3

I have a custom business logic that will block certain profiles from editing/creating/deleting an account.

Because of other requirements, mainly around Record Types, I can't use profiles and permission sets, so I had to use triggers.

My trigger works as expected on the UI, but my unit tests fail when I catch the exception since Database.rollback(sp) didn't actually rollback my transactions when the exception is caught.

Why is the Account.Phone not not rolled back to null?

void testSomething() {

   for(Account acct : accts) {
      System.assertEquals(null, acct.Phone); => true
   }

   System.runAs(UserA) {
       System.assertEquals(true, updateAccounts(accts)); => true
   }

   for(Account acct : accts) {
      System.assertEquals(null, acct.Phone); => fails since acct.Phone = (201) 867-5309
   }
}
Boolean updateAccounts(acctsToUpdate) {
   Boolean errorThrown = false;
   Savepoint sp = Database.setSavepoint();   
   
   for (Account acct : acctsToUpdate) {
      acct.Phone = '(201) 867-5309';
   }

   try {
      update acctsToUpdate;
   } catch(Exception e) {
      errorThrown = e.getMessage().contains('Some Error');
   } finally {
      Database.rollback(sp);
   }

   return errorThrown;
}
4

A computer has two main types of data storage, called temporary memory and permanent memory (or permanent storage). Temporary memory is commonly called RAM, and it's what a computer uses when working with data. Permanent storage are hard drives, etc, and it's what a computer uses to store data for later recall.

In programming (e.g. Apex), the variables you use to insert/update/delete records are just RAM, while the finally committed records in the database are in permanent storage. The data you have in memory is only temporary until the transaction is committed to permanent storage. This is one reason why, even if you modify data in a variable, you need to query the data back to validate the values after a DML operation.

In your code, the data is rolled back, but your "copy" is now out of sync with the database. To verify that the data is correct, you now have to query the records again:

accts = [SELECT Phone FROM Account WHERE Id = :accts];
for(Account acct : accts) {
   System.assertEquals(null, acct.Phone); => fails since acct.Phone = (201) 867-5309
}

This ensures that you have the latest version of the data from the database. If you don't understand any part of this answer, try reading it a few times until it makes sense. Just remember that Apex can't work on data that's actually in the database, it has to pull data out, manipulate or observe it, and then put it back in again, just like how you need to open a Microsoft Word document and then save it when you're done editing.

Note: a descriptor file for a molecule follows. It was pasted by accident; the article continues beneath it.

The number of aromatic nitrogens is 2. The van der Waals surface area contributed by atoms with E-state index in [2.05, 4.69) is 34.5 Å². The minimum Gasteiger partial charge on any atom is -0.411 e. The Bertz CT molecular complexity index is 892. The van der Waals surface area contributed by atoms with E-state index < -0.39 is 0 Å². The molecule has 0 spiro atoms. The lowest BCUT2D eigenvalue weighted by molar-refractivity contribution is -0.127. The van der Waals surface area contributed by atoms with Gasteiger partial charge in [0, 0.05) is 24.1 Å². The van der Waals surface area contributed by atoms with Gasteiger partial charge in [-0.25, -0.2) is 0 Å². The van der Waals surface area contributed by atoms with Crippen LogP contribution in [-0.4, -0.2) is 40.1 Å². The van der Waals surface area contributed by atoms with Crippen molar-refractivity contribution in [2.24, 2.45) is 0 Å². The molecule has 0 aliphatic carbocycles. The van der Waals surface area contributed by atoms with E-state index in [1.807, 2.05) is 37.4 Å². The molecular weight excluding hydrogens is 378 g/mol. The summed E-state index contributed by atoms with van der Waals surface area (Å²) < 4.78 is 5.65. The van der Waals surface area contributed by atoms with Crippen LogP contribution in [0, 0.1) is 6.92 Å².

3
  • Thanks for your thorough explanation @sfdcfox! What I don't fully understand is the way Apex passes arguments to functions. If I understand correctly, sObjects are passed by reference, so if I pass my accts to updateAccounts (), any updates on accts in updateAccounts () should reflect on the caller's original data, no?
    – Has Nah
    Oct 15 '20 at 5:14
  • @HasNah That's correct. The change to Phone is reflected in the unit test's variable, which is why the final assertion loop fails.
    – sfdcfox
    Oct 15 '20 at 12:31
  • @sfdxfox, your suggestion worked for the failing case! I had another test case in another isTest function that is failing. The expectation is that no errors are caught and new phone number is committed to the database. However when I read accounts from the db, phone is null, why is this happening? RAM values have been committed to db so I should be able to read them. Also those accounts are created via a testSetup method, is this related?
    – Has Nah
    Oct 15 '20 at 13:14
0

I'm not sure how your the test class is build but, you may want to explore startTest and stopTest as you are testing governor limits by updating the records

    Test.startTest();
       System.runAs(UserA) {
          System.assertEquals(true, updateAccounts(accts)); => true
       }
   for(Account acct : accts) {
      System.assertEquals(null, acct.Phone); => fails since acct.Phone = (201) 867-5309
   }
    Test.stopTest();

https://developer.salesforce.com/docs/atlas.en-us.apexcode.meta/apexcode/apex_methods_system_test.htm?search_text=startTest

1
  • Thanks for your suggestion, however I already have both startTest() and stopTest() wrappers and I omitted it to declutter the main concerns.
    – Has Nah
    Oct 15 '20 at 4:45

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